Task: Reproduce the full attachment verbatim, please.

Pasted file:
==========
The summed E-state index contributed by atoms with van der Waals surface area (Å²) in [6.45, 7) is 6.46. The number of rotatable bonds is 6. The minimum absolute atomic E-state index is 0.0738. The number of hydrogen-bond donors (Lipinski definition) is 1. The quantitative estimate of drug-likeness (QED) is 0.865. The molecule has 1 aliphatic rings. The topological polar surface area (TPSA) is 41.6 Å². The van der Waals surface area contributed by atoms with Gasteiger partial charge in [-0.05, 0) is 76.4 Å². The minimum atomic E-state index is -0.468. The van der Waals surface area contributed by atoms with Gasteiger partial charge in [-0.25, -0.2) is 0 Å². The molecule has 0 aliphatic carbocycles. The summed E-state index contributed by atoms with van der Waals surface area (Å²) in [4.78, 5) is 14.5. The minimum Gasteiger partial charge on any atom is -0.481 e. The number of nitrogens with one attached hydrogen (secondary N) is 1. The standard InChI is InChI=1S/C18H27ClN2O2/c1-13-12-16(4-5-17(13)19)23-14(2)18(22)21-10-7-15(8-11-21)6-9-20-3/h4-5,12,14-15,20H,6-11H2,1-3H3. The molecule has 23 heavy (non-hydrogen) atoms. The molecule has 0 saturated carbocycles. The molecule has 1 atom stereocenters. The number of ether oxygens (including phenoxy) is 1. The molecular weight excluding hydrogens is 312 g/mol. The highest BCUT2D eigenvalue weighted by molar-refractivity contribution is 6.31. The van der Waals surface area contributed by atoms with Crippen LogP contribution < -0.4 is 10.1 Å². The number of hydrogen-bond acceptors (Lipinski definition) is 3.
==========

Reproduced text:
The summed E-state index contributed by atoms with van der Waals surface area (Å²) in [6.45, 7) is 6.46. The number of rotatable bonds is 6. The minimum absolute atomic E-state index is 0.0738. The number of hydrogen-bond donors (Lipinski definition) is 1. The quantitative estimate of drug-likeness (QED) is 0.865. The molecule has 1 aliphatic rings. The topological polar surface area (TPSA) is 41.6 Å². The van der Waals surface area contributed by atoms with Gasteiger partial charge in [-0.05, 0) is 76.4 Å². The minimum atomic E-state index is -0.468. The van der Waals surface area contributed by atoms with Gasteiger partial charge in [-0.25, -0.2) is 0 Å². The molecule has 0 aliphatic carbocycles. The summed E-state index contributed by atoms with van der Waals surface area (Å²) in [4.78, 5) is 14.5. The minimum Gasteiger partial charge on any atom is -0.481 e. The number of nitrogens with one attached hydrogen (secondary N) is 1. The standard InChI is InChI=1S/C18H27ClN2O2/c1-13-12-16(4-5-17(13)19)23-14(2)18(22)21-10-7-15(8-11-21)6-9-20-3/h4-5,12,14-15,20H,6-11H2,1-3H3. The molecule has 23 heavy (non-hydrogen) atoms. The molecule has 0 saturated carbocycles. The molecule has 1 atom stereocenters. The number of ether oxygens (including phenoxy) is 1. The molecular weight excluding hydrogens is 312 g/mol. The highest BCUT2D eigenvalue weighted by molar-refractivity contribution is 6.31. The van der Waals surface area contributed by atoms with Crippen LogP contribution < -0.4 is 10.1 Å². The number of hydrogen-bond acceptors (Lipinski definition) is 3.